RC boats and EDF jets come to mind when it comes to the top performance vehicles in RC and the most demanding on it’s components. Pulling 120A+ reliably is not as easy as plug and play. Especially if you are operating an RC that you had built. Even ready to run or fly RC’s have “watch outs” to them that will help increase reliability. Keep in mind we are talking about 120 amps continuous. Let’s look at what we can do to make certain we maintain maximum reliability in these high power demand systems.
RC LiPo battery vs High Demanding Power Systems
Every single RC vehicle (120A+) that is sold to my knowledge, does not provide a battery pack included. These are purchased separately. It is critical to the completion of the RC, to purchase a battery that can handle the load. Pulling 120A+ reliably on any battery pack is a significant load.
Generally speaking, a high demand power system that is capable of pulling 120A or more continuously will have a larger battery pack. The battery packs tend to be in the range of 4000mAh to 5000mAh in capacity. These higher capacities increase the continuous current draw of the pack in our favour. Picking the correct C rating of the battery pack to give you lots of head room will increase the reliability. For example, a 4000mAh battery with a 120A continuous current draw, selecting a 45C pack or better is ideal. A 45C battery pack will provide 50% head room in terms of the loading. The maximum continuous current draw for the battery pack is 180A. Visit the battery C rating page for more information on battery packs.
LiPo Battery Run Time
A critical component to maximum system reliability is limiting your run time correctly. A lithium polymer battery is best kept above a capacity of 20%. You can read more on maximizing the lifespan of the LiPo here. As the battery’s capacity drops less than 20%, the amount of heat that builds in the pack increases. Heat build up in the battery pack can permanently damage the pack. Avoid discharging in to this critical zone to maintain reliability.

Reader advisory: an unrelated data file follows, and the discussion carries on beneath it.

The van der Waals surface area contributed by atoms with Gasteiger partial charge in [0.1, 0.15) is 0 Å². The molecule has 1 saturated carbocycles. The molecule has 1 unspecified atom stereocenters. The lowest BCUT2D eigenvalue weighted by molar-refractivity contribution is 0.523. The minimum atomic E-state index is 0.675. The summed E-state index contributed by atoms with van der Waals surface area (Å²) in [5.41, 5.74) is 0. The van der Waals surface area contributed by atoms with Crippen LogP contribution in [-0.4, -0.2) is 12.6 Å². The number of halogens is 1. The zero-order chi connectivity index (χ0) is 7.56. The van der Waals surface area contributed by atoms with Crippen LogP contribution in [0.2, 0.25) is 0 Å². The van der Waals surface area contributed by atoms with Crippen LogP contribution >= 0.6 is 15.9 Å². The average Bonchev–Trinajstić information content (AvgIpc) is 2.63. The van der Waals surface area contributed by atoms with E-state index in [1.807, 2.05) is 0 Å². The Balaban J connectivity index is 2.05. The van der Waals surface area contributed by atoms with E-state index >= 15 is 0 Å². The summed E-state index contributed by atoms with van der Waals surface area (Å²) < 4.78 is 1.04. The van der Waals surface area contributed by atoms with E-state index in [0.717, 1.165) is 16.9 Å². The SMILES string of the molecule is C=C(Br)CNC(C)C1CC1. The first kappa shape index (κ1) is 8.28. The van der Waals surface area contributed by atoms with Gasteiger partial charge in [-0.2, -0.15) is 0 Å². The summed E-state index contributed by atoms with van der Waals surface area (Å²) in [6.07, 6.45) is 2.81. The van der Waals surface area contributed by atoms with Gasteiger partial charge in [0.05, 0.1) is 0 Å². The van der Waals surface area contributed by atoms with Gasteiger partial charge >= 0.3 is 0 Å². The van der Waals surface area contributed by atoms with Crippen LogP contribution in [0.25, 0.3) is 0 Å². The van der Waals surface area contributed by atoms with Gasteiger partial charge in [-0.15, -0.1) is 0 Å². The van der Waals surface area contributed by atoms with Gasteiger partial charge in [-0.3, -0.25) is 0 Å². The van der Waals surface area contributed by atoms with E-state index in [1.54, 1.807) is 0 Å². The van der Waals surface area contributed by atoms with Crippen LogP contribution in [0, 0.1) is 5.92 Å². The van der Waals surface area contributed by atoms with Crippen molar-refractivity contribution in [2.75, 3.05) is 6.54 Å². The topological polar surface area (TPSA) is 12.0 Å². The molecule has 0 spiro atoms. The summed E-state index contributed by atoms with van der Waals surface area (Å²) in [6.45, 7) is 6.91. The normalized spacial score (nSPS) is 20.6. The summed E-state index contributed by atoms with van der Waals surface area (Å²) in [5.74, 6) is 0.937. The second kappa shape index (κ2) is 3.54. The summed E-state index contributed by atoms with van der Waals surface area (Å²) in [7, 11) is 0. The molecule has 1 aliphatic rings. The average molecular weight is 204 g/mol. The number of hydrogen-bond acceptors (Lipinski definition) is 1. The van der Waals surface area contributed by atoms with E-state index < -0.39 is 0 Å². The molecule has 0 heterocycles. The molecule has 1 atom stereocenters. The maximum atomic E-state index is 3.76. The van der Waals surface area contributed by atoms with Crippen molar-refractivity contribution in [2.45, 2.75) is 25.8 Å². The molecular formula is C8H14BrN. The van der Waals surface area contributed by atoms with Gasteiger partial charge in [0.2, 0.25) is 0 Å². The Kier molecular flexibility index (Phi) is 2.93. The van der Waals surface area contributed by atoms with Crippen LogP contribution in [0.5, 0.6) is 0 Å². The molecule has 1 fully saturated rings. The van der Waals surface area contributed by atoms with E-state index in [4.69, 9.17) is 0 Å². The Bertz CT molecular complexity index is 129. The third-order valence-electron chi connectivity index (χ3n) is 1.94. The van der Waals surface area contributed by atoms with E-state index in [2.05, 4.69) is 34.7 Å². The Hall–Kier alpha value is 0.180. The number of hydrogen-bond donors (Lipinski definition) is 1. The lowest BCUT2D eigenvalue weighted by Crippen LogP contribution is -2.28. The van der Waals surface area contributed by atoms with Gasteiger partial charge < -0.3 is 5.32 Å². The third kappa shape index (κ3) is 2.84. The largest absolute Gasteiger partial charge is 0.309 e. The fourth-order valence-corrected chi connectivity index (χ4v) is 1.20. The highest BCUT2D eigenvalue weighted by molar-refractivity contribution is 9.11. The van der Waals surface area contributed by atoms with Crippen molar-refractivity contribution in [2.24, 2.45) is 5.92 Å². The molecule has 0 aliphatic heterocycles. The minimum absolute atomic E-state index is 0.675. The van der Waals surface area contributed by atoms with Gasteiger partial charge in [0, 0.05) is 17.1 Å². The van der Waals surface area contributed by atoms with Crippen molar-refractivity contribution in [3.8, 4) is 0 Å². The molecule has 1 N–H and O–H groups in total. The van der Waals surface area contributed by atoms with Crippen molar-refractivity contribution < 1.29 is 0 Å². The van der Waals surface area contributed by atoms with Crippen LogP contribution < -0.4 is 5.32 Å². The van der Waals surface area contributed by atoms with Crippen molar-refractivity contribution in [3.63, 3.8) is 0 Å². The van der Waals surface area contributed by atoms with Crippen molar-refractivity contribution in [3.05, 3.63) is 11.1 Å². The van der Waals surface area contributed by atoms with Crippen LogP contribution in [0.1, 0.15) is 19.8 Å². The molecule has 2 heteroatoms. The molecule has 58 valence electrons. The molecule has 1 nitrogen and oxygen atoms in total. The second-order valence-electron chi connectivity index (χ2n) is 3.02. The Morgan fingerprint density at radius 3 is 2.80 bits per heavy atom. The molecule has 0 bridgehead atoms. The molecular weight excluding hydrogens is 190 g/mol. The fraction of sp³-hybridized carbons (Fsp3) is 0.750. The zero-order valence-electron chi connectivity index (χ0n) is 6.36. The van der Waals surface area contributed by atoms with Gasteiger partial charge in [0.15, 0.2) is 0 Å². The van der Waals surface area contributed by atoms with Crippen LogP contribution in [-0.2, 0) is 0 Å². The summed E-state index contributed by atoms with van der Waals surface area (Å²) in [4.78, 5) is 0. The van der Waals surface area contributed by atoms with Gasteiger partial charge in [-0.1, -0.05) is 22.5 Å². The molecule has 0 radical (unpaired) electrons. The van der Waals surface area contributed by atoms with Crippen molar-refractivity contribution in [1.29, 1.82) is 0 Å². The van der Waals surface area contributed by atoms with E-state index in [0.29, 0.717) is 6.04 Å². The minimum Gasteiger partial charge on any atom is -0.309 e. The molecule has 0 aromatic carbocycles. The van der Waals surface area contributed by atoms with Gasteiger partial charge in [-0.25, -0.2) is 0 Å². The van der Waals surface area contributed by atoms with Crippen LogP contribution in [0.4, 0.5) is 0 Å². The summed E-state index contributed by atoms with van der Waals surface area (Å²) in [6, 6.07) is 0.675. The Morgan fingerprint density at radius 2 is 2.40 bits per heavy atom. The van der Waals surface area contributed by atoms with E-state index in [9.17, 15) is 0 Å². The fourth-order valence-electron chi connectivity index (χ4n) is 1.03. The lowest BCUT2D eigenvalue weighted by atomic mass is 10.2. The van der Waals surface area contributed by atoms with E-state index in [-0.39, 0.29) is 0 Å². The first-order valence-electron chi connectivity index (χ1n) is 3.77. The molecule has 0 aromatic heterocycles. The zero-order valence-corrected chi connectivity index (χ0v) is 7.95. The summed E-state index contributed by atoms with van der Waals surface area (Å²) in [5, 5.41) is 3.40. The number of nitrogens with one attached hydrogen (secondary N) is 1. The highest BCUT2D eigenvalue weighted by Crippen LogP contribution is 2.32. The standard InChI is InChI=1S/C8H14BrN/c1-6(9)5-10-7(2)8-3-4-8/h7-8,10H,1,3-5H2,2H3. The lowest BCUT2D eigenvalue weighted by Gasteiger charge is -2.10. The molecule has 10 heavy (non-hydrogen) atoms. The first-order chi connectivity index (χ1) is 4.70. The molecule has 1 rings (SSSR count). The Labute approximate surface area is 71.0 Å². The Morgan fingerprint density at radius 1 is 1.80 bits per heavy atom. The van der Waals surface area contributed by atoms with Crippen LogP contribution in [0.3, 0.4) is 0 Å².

Maintain ESC Reliability on High Powered RC’s
If you are selecting an ESC for a build, selecting an ESC is actually quite easy. Just make sure you select an ESC that can handle the correct cell count (obvious point here) and the current draw. Selecting an ESC and getting the cell count incorrect will leave you with a dead ESC immediately on power up. However, selecting an ESC incorrectly for the load that you place on it may not be immediate destruction. You may be flying your EDF jet at 100mph when all of a sudden on the 4th flight the motor shuts down when you are 600ft away and you can’t see it to land safely. This results in a near total loss.
Even after running the calculations and doing all the research you could make a mistake. Grab a data logger and record your first run. Understand what kind of loading is placed on your power system and then compare against specifications. You never know when something might be binding and is not immediately figured out on the bench. This will show up on the meter.
ESC Temperatures vs Reliability
It doesn’t matter if you have selected an ESC that can handle 10 000A for your 100A load and the ESC is running too hot. Temperature is the ultimate killer of electrical components. Review the maximum continuous temperature that your ESC should reach in the instruction manual that came with it. Tweak your setup to be certain you can run your setup as cool as possible. Temperature is another parameter that can be logged.
Can a weak LiPo place more load on your ESC, Destroying it?
The short answer is, yes it can. Drawing over 120 amps of power is quite significant for any power system in RC. A weak battery pack will create a more significant voltage drop for every pulse of power that is sent from the ESC to the motor. The ESC in the system sends these pulses at a high frequency. Each pulse that is sent to the motor results in the voltage sagging as the pack is under load. The amount of voltage that the battery pack sags, is dependent on the batteries specification and condition. It is this voltage difference that is known as ripple voltage within the ESC. Significant ripple voltage will place extra strain on the ESC. This strain can lead to failure within the ESC. On high powered radio controlled models, be certain to use a healthy battery pack.
Maintain Motor Reliability on High Powered RC’s
Very similar to the above, maintaining reliability on the motor is very much related to the temperature. It is best to keep motor temperatures below 60C or 140F for optimal reliability. If you are selecting a motor for your own build, you will want to size it correctly to be able to handle the load. Larger motors that can dissipate more heat will help reduce the running temperature.